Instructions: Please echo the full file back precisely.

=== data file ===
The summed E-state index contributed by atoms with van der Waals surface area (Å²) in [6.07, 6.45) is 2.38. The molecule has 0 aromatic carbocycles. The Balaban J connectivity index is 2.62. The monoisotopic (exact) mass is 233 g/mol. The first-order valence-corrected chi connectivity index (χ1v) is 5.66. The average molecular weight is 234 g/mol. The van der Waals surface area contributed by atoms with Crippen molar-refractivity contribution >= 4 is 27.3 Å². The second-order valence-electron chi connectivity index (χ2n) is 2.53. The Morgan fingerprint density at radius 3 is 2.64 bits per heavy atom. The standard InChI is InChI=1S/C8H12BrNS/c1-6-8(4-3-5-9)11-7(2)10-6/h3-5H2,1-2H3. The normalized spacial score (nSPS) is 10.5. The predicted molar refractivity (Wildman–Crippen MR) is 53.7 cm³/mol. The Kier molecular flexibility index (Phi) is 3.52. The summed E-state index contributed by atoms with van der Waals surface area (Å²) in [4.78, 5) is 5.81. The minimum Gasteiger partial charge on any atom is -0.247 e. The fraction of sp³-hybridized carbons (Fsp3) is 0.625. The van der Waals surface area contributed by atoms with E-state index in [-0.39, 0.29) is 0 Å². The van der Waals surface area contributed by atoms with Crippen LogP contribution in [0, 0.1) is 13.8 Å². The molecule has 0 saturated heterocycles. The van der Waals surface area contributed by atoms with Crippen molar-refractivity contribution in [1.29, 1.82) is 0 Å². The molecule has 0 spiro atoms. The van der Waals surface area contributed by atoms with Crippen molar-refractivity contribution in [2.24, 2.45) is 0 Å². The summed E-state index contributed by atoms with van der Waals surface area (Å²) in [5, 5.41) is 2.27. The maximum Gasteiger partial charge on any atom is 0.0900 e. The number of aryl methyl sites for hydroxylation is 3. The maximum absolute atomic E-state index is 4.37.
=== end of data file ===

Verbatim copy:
The summed E-state index contributed by atoms with van der Waals surface area (Å²) in [6.07, 6.45) is 2.38. The molecule has 0 aromatic carbocycles. The Balaban J connectivity index is 2.62. The monoisotopic (exact) mass is 233 g/mol. The first-order valence-corrected chi connectivity index (χ1v) is 5.66. The average molecular weight is 234 g/mol. The van der Waals surface area contributed by atoms with Crippen molar-refractivity contribution >= 4 is 27.3 Å². The second-order valence-electron chi connectivity index (χ2n) is 2.53. The Morgan fingerprint density at radius 3 is 2.64 bits per heavy atom. The standard InChI is InChI=1S/C8H12BrNS/c1-6-8(4-3-5-9)11-7(2)10-6/h3-5H2,1-2H3. The normalized spacial score (nSPS) is 10.5. The predicted molar refractivity (Wildman–Crippen MR) is 53.7 cm³/mol. The Kier molecular flexibility index (Phi) is 3.52. The summed E-state index contributed by atoms with van der Waals surface area (Å²) in [4.78, 5) is 5.81. The minimum Gasteiger partial charge on any atom is -0.247 e. The fraction of sp³-hybridized carbons (Fsp3) is 0.625. The van der Waals surface area contributed by atoms with E-state index in [-0.39, 0.29) is 0 Å². The van der Waals surface area contributed by atoms with Crippen LogP contribution in [0, 0.1) is 13.8 Å². The molecule has 0 saturated heterocycles. The van der Waals surface area contributed by atoms with Crippen molar-refractivity contribution in [1.29, 1.82) is 0 Å². The molecule has 0 spiro atoms. The van der Waals surface area contributed by atoms with Crippen molar-refractivity contribution in [2.24, 2.45) is 0 Å². The summed E-state index contributed by atoms with van der Waals surface area (Å²) in [5, 5.41) is 2.27. The maximum Gasteiger partial charge on any atom is 0.0900 e. The number of aryl methyl sites for hydroxylation is 3. The maximum absolute atomic E-state index is 4.37.